One year ago, before a pandemic would change our lives forever, the Mayor of Wilton Manors Justin Flippen died suddenly of a brain aneurysm.

It was a quiet Tuesday night, and the mayor was on his way to a city commission meeting, chairing the chamber he so dearly loved.

A young man with a bright future, he had ridden the rapids of the Delaware River, climbed mountains in national parks he loved, and braved the brutal world of local politics.

Sadly, Justin was taken from us unexpectedly, by an enemy none could foresee. So it has been for so many this past year.

America built a Space Force, but instead our country and this planet were instead invaded by an invisible pathogen that has spread across continents, to all peoples, everywhere. We have lost so many, all too soon.  

Every life is precious, but let’s take a moment to recall this community leader, who lived life with a fierce passion and unbridled enthusiasm.

Justin Flippen’s life, from his early days in Coconut Creek, to his election as the mayor of Wilton Manors, was measured by adventure and enterprise.

“The People’s Mayor” was a friend to all of us, and Wilton Manors has forever named a park in his honor. We can pay him tribute in return by keeping our commitment to civic service one of the building foundations and fostering partnerships.

Aside from being mayor, Justin Flippen was the tourism project manager for the Greater Fort Lauderdale Convention & Visitors Bureau and the youngest member of the commission. Reaching out and caring for others was second nature to him. At the time, Scott Newton, our new mayor, stated “Justin was someone who just believed in Wilton Manors. I just can’t believe he is gone. I don’t understand how this happened.” Life does that to you, no matter your station or status.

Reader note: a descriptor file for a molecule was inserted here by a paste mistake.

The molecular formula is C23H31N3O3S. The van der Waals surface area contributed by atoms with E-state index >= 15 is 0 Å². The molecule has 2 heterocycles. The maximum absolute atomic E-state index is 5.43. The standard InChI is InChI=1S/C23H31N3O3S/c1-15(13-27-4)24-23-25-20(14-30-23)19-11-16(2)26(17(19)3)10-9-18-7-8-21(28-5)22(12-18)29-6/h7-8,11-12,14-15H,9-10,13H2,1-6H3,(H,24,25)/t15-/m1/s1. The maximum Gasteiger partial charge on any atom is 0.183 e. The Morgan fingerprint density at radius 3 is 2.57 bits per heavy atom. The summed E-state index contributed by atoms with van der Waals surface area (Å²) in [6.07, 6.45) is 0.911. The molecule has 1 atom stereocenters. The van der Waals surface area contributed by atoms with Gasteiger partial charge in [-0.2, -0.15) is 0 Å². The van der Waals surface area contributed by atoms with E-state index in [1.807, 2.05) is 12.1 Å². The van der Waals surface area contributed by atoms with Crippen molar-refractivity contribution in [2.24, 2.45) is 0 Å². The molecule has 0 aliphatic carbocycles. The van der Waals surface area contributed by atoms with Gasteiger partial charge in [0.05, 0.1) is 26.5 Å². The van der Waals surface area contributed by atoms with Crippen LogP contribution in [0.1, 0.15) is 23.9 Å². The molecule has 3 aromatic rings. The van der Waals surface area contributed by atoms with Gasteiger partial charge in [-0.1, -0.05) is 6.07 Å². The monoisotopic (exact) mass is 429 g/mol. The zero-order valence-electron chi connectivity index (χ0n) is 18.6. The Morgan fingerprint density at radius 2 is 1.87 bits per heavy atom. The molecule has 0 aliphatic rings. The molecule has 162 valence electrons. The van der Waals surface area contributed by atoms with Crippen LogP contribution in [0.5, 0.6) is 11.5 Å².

Flippen grew up in Wilton Manors, attended Coconut Creek High School in Coconut Creek and Florida Atlantic University in Boca Raton.  

Justin loved people and politics, living his life every day with grace and guts, high dignity and an honorable demeanor. There is no telling of what he might have achieved. 

Justin had aspirations that are now forever denied, dreams that can no longer be fulfilled. That is our shared loss.

In times like this, be reminded of the words from Blood, Sweat & Tears:

"And when I die / and when I'm gone / there'll be one child born, in this world / to carry on ..."

In Justin’s footsteps, future leaders will follow. They will build on hopeful yesterdays to create better tomorrows. It is what we should do, to honor the blessings of our freedom, the breadth of our diversity, the measure of our persons.

Though unfairly abbreviated, Justin lived a fulfilling life. He was a member of the Wilton Manors Historical Society, Friends of the Library, the Stonewall National Museum & Archives, and The Pride Center at Equality Park along with numerous homeowner associations. He gave all he could give.

If you would honor Justin, find your place in the sun. Carve out a place or forum where your voice is heard; where your contribution is counted. It falls upon us to keep that torch burning brightly in his honor.


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